Cookies Notice

We use cookies to improve your experience, support logged-in activity and analyse our traffic. We also share information about your use of our site with our social media and analytics partners who may combine it with other information that you’ve provided to them or that they’ve collected from your use of their services. See our full privacy policy here.
Logo

Pathways to interpreting

Professional interpreters work with the spoken word. Not only are they fluent in two or more languages, they also have the ability to listen to information in one language and render this information into another language.

Interpreting modes

The two main modes of interpreting are simultaneous and consecutive.

Simultaneous interpreters often work in an interpreting booth and interpret what is being said to the audience who listens via headphones. The interpreters are generally present in person at the meeting but can also work remotely via video conferencing.

Consecutive interpreters interpret a few sentences (up to 10 minutes) of what is said at a time. They generally take notes, especially when the speaker talks for more than a minute or two. Consecutive interpreting is generally used in community interpreting, for example in hospitals or when working with refugees, but also in more formal situations such as speeches at functions.

While some of the skills required for consecutive and simultaneous interpreting overlap, there are also significant differences.

Interpreting skills

  • Excellent command of your native language
  • Excellent knowledge of one or more foreign languages
  • Excellent subject knowledge and specialist vocabulary
  • General knowledge (for high-level settings)
  • Good public speaking skills (especially for consecutive interpreting)
  • The ability to listen, process information and speak at the same time
  • The ability to concentrate at a very high level
  • Familiarity with interpreting booth technology
  • Note-taking system for consecutive interpreting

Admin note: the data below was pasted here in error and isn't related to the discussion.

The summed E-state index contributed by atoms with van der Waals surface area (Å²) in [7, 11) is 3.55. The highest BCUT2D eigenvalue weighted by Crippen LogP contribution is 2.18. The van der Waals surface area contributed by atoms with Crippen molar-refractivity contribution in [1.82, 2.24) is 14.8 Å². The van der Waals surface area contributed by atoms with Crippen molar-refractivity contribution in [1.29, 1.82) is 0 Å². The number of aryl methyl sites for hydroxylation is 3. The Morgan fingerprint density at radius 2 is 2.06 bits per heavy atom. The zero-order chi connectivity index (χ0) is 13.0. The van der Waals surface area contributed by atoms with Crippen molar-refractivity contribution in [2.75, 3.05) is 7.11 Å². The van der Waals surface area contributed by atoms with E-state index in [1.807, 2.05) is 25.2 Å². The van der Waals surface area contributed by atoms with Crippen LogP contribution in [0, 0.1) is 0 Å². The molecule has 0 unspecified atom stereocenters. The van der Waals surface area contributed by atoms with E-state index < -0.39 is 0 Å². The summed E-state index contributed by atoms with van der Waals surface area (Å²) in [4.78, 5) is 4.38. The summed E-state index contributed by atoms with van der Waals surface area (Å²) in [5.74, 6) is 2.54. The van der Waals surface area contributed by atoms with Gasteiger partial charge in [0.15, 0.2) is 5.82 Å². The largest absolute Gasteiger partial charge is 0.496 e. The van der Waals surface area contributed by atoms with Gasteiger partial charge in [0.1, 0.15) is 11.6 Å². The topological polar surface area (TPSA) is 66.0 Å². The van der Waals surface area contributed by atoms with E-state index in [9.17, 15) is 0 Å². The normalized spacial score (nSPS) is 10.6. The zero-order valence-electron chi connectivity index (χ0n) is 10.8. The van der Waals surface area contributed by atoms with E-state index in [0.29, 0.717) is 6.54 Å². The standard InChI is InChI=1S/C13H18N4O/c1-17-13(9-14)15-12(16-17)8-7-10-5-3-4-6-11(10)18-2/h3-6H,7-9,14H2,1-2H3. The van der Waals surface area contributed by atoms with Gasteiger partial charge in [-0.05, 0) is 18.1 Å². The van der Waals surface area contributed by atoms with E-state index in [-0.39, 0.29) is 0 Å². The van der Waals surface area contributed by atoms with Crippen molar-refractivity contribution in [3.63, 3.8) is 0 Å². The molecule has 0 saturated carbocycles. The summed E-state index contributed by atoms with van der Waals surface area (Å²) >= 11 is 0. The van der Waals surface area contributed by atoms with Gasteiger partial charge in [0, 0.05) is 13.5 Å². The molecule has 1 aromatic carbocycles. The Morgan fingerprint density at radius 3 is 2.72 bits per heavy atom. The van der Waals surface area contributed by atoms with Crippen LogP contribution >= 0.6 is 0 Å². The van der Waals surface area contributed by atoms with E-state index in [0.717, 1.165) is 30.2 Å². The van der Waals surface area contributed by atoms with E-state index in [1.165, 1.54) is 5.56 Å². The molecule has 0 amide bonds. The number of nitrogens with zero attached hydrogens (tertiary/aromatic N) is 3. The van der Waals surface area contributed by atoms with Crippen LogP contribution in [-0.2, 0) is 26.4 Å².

• Ability to summarise information
  • Excellent short-term memory
  • Confidence to speak up and ask speakers to slow down or repeat information (in community interpreting or court settings)
  • Ability to work in a team with other interpreters

Interpreter training

Interpreters enter the profession after completing an interpreting programme at a university. In addition to learning interpreting and note-taking techniques, it is important to receive feedback on one’s own interpreting output. Therefore, it is impossible to become an interpreter without professional training.

Interpreting takes a lot of practice — both to acquire the skills and to maintain them.

NZSTI offers webinars, seminars and workshops for interpreters as part of their professional development programme. You will find a list of current courses here and can also purchase recorded webinars.

Interpreting in New Zealand

The demand for interpreting in New Zealand depends a lot on the language. Minority languages, e.g. Pasifika languages or languages that refugees speak, form a large part of the community interpreting work. There is also a high demand for languages with large numbers of speakers in New Zealand, such as Chinese, and for languages that tourists and immigrants speak. When international delegations are visiting New Zealand, interpreters are also often needed.

Visit careers.govt.nz
See the job opportunities for interpreters and more on the page we have prepared together with careers.govt.nz

Login





Forgot password?
Create an Account